1967 Jun 06, XV120: While serving with 10 Flt, Bulford, the aircraft crashed into the ground at the corner of Long Cross housing estate at Felton near Bristol Airport, just before 9 am whilst flying in mist. The pilot, Captain Norman Wallace (28) and the two other occupants, Brigadier George Butler (49) and Lance-Corporal John Carr (19) were killed in the crash.

1967 Sep 03, XT641: (Aden/Radfan) went down in the mountains in Wahidi of Radfan, during a 50-mile flight. The aircraft appears to have been destroyed on the ground and the pilot (Staff Sergeant John Francis Baulcomb) and the British political officer (Major Peter Frederick Gooch), on board, were believed to have been killed by local tribesmen. The other passenger, the "Hakim", or head of government, of Wahidi was not found.

1968 Jan 30, XT625: (11 Flt, Malaysia) The aircraft suffered an engine failure and force landed into the jungle near Gerik, ten miles (16 km) from Butterworth, Malaysia. The aircraft rolled onto its side, trapping Cpl Galloway, REME, who drowned. Capt Crof, the pilot, and RSM Smith were injured but escaped the crash.

1968 Feb 01, XT615: (13 Flt, Oman) Following at engine failure at 900 feet, the aircraft autorotated but touched down its port skid first, on sloping soft ground, then bounced and landed on its starboard side, injuring two of the four occupants.

1968 Apr 20, XT622: (7 Flt/4 Wing, Malaysia) Engine failed on approaching Kangar Kahang in the Johore State resulting in a heavy landing that injured two of the four occupants.

1968 Aug 01 Sioux XT123 of 13 Flt crashed at Sharjah, Oman, and was subsequently written off when it was dropped by the Scout that was attempting the recovery.

1969 May 14, XR640: (6 Flt, UK) The aircraft was involved in a mid-air collision during take-off at Chattendon Barracks, Rochester, Kent. The pilot of the Scout, and the two occupants of the Sioux, XT802 of 3 RTR Air Sqn, were killed: Brigadier David Allott (44), Warrant Officer H. Jones (38) and Sergeant David Rogers (25). L/Cpl Sindall and Spr Pedley Royal Engineers were awarded the BEM for gallantry in attempting to rescue the occupants.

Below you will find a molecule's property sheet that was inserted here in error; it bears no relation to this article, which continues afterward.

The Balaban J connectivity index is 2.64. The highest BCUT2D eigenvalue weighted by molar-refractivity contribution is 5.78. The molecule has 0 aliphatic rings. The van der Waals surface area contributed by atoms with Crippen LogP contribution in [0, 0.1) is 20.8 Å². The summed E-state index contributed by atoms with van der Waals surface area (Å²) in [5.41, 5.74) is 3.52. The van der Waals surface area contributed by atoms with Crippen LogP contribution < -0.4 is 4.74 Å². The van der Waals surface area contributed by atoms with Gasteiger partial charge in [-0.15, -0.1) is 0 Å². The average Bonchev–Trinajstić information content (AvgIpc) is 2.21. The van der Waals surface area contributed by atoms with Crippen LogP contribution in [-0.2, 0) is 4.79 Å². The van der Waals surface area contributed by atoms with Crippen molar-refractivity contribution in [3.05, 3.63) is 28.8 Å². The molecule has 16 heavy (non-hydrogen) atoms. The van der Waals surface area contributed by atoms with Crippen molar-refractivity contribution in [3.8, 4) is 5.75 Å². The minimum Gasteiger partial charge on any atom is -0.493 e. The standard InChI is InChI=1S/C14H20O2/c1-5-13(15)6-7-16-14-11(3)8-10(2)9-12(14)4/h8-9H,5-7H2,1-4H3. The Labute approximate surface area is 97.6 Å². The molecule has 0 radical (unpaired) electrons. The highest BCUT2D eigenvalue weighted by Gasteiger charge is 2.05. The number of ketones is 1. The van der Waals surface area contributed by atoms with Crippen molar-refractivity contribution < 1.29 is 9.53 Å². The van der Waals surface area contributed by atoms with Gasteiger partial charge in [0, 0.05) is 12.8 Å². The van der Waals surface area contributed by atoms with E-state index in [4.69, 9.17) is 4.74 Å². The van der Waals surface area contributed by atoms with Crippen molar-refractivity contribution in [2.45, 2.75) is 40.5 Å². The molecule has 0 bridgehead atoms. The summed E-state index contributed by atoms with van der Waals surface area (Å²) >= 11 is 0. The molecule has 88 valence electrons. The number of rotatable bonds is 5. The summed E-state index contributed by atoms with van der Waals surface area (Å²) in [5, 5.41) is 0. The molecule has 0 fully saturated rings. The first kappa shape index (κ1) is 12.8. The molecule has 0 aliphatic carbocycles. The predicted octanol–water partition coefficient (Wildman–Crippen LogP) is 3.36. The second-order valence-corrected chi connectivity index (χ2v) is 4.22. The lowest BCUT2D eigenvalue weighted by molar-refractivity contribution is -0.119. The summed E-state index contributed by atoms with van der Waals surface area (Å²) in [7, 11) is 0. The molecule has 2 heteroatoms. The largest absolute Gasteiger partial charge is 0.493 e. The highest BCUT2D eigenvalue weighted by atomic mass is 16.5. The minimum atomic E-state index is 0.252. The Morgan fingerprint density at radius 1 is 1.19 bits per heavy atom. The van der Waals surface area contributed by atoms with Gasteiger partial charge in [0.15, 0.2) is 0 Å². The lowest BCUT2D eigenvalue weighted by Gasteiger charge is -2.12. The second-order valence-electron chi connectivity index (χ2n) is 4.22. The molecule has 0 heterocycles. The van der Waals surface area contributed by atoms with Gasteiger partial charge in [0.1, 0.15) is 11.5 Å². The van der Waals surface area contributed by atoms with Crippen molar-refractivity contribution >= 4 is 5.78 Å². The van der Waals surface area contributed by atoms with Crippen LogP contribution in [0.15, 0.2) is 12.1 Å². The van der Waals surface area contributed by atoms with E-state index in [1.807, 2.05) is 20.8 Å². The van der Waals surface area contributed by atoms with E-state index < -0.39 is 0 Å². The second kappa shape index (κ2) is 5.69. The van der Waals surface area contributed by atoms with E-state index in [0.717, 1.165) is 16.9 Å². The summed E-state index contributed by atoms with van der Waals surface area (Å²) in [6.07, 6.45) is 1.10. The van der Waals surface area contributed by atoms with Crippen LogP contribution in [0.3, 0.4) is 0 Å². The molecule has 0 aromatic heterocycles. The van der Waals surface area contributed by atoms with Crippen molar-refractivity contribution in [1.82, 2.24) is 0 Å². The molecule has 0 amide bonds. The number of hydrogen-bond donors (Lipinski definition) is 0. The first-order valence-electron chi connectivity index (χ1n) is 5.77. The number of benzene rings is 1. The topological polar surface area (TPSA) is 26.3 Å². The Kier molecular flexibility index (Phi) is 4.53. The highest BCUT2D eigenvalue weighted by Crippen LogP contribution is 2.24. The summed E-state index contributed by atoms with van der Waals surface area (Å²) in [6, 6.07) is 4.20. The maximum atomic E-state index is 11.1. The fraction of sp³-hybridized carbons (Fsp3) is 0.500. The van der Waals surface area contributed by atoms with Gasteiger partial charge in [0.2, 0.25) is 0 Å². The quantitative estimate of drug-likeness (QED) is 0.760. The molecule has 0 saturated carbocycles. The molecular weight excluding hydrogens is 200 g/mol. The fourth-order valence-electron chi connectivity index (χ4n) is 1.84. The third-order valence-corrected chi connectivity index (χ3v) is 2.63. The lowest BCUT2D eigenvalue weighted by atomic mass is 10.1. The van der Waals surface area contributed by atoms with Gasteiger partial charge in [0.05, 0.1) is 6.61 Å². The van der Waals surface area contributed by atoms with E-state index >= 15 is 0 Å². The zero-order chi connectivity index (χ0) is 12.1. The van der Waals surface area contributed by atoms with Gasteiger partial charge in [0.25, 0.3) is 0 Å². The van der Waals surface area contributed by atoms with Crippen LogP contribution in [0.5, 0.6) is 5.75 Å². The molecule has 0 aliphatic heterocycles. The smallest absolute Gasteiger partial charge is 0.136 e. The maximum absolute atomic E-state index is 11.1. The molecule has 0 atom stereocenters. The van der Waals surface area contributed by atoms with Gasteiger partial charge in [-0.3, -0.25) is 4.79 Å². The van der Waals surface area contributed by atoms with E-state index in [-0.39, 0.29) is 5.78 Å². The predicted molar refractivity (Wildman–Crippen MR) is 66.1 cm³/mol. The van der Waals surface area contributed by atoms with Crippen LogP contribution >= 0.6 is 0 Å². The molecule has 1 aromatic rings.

1974 Apr 12, XR636: (664 Sqn, Northern Ireland) The aircraft flew into rising ground at Rich Hill near Portadown, County Armagh, killing the pilot, WOII D C Rowat.

1974 Jun 19, XR631: (652 Sqn, BAOR) Hit wires during a photographic sortie at Vogelsang, West Germany. The aircraft crashed and caught fire but the four crew escaped safely.

1976 Jan 09, XV133: (662 Sqn, Northern Ireland) Flying into low cloud at night, the pilot became disorientated and crashed near Crossmaglen, Armagh, resulting in both the pilot and the passenger being killed.

1978 Apr 10, XV132: (655 Sqn, Northern Ireland) the aircraft crashed into Lough Neagh, in about 35 feet of water, after flying into a snow storm. Both the pilot and the passenger, a 17-year-old cadet, were killed.

1978 May 12, XP904: (654 Sqn, BAOR) caught fire after crashing into a wood near Lippstadt, killing the two crew. It has been suggested that the lack of forward speed and rotor speed may indicate that the fuel cock was mistakenly closed, instead of the heater control. These two controls were positioned next to each other.

1978 Dec 02, XW614: (659 Sqn, Northern Ireland) The pilot became disorientated during a night sortie using night vision goggles and crashed into Lough Ross, killing the two crew (Captain Stirling and Corporal Adcock).

1982 May 28, XT629: (3 CBAS, Falklands) During the Battle of Goose Green, as Lieutenant Colonel H. Jones lay dying, his men radioed for urgent casualty evacuation. However, the Scout helicopter sent to evacuate Jones was shot down by an Argentine FMA IA 58 Pucara ground attack aircraft. The pilot, Lieutenant. Richard Nunn RM was killed and posthumously received the DFC, and the aircrewman, Sergeant. Belcher RM was badly wounded in both legs.

1982 Jun 08, XR628: (656 Sqn, Falklands) suffered a main rotor gearbox failure whilst in a low hover over MacPhee Pond. XR628 had taken cover as two pairs of A-4 Skyhawks from Grupo 5 approached, these aircraft later attacked the RFA LSLs Sir Galahad and Sir Tristram at Bluff Cove. Once the threat had passed and the pilot began to climb away, the main gearbox failed at the main input drive and the aircraft made a forced landing at the lakeside in around four feet of water. The two crew were picked up another 656 Sqn Scout piloted by Capt J G Greenhalgh later that day. The aircraft was eventually recovered and airlifted to Fitzroy by Sea King on 11 June, but was subsequently written off on its return to the UK. Following research at the National Archive, Kew, it has been determined that XR628 was the same aircraft that was shot down, 26 May 1964, carrying 3 Para CO Lt Col Farrar-Hockley.